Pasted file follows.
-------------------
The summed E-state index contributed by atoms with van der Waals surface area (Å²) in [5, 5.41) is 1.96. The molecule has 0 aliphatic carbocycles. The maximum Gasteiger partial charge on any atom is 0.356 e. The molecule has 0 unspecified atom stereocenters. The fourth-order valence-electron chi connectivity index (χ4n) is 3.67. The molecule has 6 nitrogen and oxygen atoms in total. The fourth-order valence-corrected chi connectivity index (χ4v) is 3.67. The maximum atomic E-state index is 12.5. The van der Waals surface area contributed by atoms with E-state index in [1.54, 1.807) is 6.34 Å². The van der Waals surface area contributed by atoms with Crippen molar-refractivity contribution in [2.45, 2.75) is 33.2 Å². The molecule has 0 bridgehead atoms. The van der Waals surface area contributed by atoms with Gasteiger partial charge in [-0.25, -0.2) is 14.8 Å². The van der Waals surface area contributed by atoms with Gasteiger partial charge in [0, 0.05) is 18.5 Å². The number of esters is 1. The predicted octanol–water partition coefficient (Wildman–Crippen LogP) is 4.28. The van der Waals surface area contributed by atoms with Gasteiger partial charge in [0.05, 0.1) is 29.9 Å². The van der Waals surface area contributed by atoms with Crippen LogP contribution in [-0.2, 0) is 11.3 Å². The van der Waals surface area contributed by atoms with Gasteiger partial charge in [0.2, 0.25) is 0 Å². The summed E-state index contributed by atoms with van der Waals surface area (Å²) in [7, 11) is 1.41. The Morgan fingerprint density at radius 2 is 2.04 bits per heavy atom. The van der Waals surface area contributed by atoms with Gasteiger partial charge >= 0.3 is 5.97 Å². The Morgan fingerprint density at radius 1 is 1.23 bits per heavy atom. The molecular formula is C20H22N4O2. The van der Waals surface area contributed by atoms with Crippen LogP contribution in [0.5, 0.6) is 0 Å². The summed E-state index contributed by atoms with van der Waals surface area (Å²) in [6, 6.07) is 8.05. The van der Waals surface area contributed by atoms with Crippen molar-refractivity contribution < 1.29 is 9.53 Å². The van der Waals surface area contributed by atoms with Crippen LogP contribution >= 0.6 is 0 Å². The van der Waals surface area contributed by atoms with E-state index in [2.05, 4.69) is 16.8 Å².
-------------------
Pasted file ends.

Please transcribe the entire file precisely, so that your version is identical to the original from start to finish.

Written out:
The summed E-state index contributed by atoms with van der Waals surface area (Å²) in [5, 5.41) is 1.96. The molecule has 0 aliphatic carbocycles. The maximum Gasteiger partial charge on any atom is 0.356 e. The molecule has 0 unspecified atom stereocenters. The fourth-order valence-electron chi connectivity index (χ4n) is 3.67. The molecule has 6 nitrogen and oxygen atoms in total. The fourth-order valence-corrected chi connectivity index (χ4v) is 3.67. The maximum atomic E-state index is 12.5. The van der Waals surface area contributed by atoms with E-state index in [1.54, 1.807) is 6.34 Å². The van der Waals surface area contributed by atoms with Crippen molar-refractivity contribution in [2.45, 2.75) is 33.2 Å². The molecule has 0 bridgehead atoms. The van der Waals surface area contributed by atoms with Gasteiger partial charge in [-0.25, -0.2) is 14.8 Å². The van der Waals surface area contributed by atoms with Gasteiger partial charge in [0, 0.05) is 18.5 Å². The number of esters is 1. The predicted octanol–water partition coefficient (Wildman–Crippen LogP) is 4.28. The van der Waals surface area contributed by atoms with Gasteiger partial charge in [0.05, 0.1) is 29.9 Å². The van der Waals surface area contributed by atoms with Crippen LogP contribution in [-0.2, 0) is 11.3 Å². The van der Waals surface area contributed by atoms with Gasteiger partial charge in [0.2, 0.25) is 0 Å². The summed E-state index contributed by atoms with van der Waals surface area (Å²) in [7, 11) is 1.41. The Morgan fingerprint density at radius 2 is 2.04 bits per heavy atom. The van der Waals surface area contributed by atoms with Gasteiger partial charge >= 0.3 is 5.97 Å². The Morgan fingerprint density at radius 1 is 1.23 bits per heavy atom. The molecular formula is C20H22N4O2. The van der Waals surface area contributed by atoms with Crippen LogP contribution in [0.5, 0.6) is 0 Å². The summed E-state index contributed by atoms with van der Waals surface area (Å²) in [6, 6.07) is 8.05. The van der Waals surface area contributed by atoms with Crippen molar-refractivity contribution < 1.29 is 9.53 Å². The van der Waals surface area contributed by atoms with Crippen LogP contribution >= 0.6 is 0 Å². The van der Waals surface area contributed by atoms with E-state index in [2.05, 4.69) is 16.8 Å².